Executive coaching has become one of the hottest fields in management consulting. But at the CEO level, a coach can offer the executive some excellent tips on dealing with the board of directors. What advice are top CEO coaches giving their clients on how to work with and effectively lead their boards?

  • "CEOs may come in assuming that the board members know what they don't really know, or at least that they can figure it out on their own," says Thomas McIntosh, a coach affiliated with the Silver Fox advisory group in Houston. Don't just hope for the best -- spell out ideas, options, and issues.
  • "One area where there are a lot of problems is when the CEO comes in to work with a board who are strangers to him," says McIntosh. "Try to figure out what their individual agendas are, and how they may conflict with each other. The CEO needs to build a running profile of each member, how to reach them, what sort of communication they want. Some might prefer personal phone calls, while others like a lot of information to read."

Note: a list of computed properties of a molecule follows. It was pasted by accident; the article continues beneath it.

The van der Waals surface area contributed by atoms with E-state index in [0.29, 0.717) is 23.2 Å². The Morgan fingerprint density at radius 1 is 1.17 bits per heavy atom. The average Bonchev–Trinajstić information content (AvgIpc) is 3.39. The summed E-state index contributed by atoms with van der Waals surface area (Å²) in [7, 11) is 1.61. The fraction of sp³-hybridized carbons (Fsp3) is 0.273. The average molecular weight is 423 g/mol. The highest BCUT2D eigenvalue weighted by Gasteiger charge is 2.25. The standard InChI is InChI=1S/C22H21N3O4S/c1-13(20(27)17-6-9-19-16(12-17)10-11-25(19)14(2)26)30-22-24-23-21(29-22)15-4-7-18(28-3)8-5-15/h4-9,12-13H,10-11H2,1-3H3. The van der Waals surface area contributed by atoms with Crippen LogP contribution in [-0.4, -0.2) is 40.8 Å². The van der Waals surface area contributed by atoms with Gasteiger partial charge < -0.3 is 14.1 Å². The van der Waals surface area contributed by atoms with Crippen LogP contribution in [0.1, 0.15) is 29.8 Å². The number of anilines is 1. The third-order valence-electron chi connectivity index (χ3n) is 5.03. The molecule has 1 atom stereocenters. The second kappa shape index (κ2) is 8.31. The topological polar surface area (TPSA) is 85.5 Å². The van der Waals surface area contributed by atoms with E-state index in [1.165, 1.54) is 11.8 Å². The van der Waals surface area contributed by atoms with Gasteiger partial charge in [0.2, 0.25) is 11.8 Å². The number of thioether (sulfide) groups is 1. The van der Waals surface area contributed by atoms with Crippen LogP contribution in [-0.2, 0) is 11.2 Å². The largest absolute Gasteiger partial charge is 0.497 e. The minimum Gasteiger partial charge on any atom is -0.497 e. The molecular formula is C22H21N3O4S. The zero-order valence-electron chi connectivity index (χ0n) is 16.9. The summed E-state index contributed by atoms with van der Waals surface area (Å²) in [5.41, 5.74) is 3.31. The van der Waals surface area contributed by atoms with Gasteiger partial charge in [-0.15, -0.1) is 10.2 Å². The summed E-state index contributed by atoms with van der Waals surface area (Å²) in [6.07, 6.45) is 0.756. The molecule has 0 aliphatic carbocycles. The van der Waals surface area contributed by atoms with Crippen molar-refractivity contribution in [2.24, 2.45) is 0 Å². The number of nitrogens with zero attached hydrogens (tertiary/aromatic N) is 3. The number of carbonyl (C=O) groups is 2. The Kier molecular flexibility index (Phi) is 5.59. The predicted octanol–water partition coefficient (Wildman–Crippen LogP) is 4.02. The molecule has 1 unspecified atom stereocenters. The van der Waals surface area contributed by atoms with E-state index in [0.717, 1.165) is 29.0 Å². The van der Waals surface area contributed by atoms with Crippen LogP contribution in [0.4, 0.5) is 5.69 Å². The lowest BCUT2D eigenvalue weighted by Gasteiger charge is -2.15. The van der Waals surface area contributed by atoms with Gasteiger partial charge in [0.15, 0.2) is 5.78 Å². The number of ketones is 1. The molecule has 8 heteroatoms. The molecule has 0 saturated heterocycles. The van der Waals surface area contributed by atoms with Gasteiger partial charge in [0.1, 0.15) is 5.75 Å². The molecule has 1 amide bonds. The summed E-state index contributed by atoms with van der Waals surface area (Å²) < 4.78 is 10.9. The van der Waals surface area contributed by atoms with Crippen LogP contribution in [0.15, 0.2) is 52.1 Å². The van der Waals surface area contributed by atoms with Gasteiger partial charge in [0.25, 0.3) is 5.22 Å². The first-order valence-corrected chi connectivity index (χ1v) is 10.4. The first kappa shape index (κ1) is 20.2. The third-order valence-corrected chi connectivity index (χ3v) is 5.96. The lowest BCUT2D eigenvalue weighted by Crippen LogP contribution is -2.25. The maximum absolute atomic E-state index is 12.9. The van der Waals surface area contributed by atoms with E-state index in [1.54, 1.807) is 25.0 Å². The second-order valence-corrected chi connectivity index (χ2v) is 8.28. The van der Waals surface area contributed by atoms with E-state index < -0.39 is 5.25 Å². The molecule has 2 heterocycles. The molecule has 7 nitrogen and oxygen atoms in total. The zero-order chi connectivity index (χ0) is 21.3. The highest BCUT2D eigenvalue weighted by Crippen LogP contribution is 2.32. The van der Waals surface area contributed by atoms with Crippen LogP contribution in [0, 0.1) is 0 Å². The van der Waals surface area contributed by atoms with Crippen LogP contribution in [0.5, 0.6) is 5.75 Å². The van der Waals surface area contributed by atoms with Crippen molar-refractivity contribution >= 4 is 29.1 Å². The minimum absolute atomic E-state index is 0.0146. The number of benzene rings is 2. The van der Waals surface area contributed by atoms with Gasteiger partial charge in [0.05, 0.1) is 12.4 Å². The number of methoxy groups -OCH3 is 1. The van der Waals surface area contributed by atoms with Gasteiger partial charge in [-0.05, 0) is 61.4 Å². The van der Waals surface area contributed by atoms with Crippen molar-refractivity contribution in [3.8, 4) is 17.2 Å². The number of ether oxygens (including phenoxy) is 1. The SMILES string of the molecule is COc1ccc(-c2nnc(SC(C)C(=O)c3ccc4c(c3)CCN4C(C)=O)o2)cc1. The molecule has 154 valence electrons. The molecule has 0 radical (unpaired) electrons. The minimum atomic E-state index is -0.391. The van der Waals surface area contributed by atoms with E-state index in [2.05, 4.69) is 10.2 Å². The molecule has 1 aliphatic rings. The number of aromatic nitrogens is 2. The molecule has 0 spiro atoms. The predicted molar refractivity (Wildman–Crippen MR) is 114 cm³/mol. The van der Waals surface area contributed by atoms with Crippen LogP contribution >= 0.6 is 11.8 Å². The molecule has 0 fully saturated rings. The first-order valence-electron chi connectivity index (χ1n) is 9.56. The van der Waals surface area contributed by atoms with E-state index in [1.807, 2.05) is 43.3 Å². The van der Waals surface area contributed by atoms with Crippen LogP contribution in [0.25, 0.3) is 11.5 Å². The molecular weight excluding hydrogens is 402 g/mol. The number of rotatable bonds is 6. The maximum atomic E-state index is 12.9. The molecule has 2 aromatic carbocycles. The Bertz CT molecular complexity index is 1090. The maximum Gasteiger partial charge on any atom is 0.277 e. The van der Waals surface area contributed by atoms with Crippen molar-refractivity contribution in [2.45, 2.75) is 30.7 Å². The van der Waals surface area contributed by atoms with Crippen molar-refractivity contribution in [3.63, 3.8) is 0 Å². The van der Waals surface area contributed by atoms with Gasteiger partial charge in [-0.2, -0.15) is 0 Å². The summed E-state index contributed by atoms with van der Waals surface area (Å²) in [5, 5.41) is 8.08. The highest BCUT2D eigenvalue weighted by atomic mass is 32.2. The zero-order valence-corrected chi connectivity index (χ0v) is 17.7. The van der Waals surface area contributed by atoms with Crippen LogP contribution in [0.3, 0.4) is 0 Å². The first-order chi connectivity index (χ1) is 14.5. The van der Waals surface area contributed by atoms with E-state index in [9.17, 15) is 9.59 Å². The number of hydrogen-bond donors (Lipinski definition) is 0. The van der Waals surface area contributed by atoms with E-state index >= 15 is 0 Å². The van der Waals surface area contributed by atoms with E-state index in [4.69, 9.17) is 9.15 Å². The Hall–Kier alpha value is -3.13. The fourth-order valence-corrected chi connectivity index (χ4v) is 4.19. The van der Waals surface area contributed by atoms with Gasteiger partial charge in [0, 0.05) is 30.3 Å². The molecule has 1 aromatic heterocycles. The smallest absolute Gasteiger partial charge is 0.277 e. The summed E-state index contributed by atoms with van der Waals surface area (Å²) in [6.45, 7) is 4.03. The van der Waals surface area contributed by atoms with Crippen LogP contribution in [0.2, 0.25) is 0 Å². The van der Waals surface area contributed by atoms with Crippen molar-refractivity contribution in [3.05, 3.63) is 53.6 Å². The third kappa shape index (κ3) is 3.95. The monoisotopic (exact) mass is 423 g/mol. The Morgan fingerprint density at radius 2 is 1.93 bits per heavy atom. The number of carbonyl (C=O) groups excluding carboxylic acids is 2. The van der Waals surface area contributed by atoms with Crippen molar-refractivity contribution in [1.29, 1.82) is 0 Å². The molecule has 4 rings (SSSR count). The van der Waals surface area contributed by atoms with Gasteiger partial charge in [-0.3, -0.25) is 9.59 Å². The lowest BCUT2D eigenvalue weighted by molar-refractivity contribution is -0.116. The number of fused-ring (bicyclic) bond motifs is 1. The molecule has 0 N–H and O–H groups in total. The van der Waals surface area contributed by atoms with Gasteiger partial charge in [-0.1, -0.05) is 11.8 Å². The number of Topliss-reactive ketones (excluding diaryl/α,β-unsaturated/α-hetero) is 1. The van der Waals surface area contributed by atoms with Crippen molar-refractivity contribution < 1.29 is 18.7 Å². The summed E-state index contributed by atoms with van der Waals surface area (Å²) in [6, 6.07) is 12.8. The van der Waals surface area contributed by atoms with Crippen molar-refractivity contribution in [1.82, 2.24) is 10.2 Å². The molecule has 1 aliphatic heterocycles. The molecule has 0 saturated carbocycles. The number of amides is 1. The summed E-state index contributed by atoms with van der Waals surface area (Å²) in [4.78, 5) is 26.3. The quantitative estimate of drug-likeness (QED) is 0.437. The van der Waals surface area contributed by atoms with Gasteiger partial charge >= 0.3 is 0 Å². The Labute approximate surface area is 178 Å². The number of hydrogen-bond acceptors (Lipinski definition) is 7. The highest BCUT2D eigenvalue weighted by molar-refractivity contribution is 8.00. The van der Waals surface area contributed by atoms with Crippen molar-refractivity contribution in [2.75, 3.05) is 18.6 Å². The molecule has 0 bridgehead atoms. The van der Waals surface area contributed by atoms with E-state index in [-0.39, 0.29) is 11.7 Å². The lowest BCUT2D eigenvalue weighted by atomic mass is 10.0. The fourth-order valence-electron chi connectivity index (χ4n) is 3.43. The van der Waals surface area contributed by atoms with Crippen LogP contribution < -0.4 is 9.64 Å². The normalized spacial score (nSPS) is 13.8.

• While some coaches advise the new CEO to ask individual board members for deep background on how to handle the other directors, McIntosh says that "asking members about the board's chemistry can be dangerous at this stage." It brings an air of plotting and conspiracy that the novice CEO should avoid. Better to let the directors bring up such "just between you and me" takes on their own.
  • Better still, a coach can serve as a facilitator between the board and its leadership. "The coach can help board members work collaboratively," says Carl Kaestner, of Robert Hargrove Consulting. "They can serve as a thinking partner for the CEO -- it really is lonely at the top." By turning the board itself into an executive coach, "they become an extraordinary combination, brokers able to create extraordinary relationships," Kaestner says.

Copyright © 2000 Ralph Ward's Boardroom INSIDER